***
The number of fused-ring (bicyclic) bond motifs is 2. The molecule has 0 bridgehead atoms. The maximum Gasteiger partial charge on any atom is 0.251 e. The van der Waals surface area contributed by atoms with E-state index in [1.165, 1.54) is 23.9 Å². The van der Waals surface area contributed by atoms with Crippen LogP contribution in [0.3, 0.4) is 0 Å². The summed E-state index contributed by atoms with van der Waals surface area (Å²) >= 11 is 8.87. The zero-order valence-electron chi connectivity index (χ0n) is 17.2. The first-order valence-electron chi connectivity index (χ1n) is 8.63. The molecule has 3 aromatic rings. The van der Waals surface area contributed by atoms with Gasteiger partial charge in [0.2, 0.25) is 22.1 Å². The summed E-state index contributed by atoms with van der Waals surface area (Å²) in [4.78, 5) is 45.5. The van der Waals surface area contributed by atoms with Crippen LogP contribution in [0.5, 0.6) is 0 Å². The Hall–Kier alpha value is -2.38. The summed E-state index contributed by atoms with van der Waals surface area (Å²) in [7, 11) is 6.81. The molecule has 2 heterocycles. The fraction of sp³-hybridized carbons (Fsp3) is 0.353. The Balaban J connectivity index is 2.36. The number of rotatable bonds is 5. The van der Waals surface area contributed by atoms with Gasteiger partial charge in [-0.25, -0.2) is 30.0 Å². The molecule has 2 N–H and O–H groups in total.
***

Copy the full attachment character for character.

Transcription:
The number of fused-ring (bicyclic) bond motifs is 2. The molecule has 0 bridgehead atoms. The maximum Gasteiger partial charge on any atom is 0.251 e. The van der Waals surface area contributed by atoms with E-state index in [1.165, 1.54) is 23.9 Å². The van der Waals surface area contributed by atoms with Crippen LogP contribution in [0.3, 0.4) is 0 Å². The summed E-state index contributed by atoms with van der Waals surface area (Å²) >= 11 is 8.87. The zero-order valence-electron chi connectivity index (χ0n) is 17.2. The first-order valence-electron chi connectivity index (χ1n) is 8.63. The molecule has 3 aromatic rings. The van der Waals surface area contributed by atoms with Gasteiger partial charge in [0.2, 0.25) is 22.1 Å². The summed E-state index contributed by atoms with van der Waals surface area (Å²) in [4.78, 5) is 45.5. The van der Waals surface area contributed by atoms with Crippen LogP contribution in [0.5, 0.6) is 0 Å². The Hall–Kier alpha value is -2.38. The summed E-state index contributed by atoms with van der Waals surface area (Å²) in [7, 11) is 6.81. The molecule has 2 heterocycles. The fraction of sp³-hybridized carbons (Fsp3) is 0.353. The Balaban J connectivity index is 2.36. The number of rotatable bonds is 5. The van der Waals surface area contributed by atoms with Gasteiger partial charge in [-0.25, -0.2) is 30.0 Å². The molecule has 2 N–H and O–H groups in total.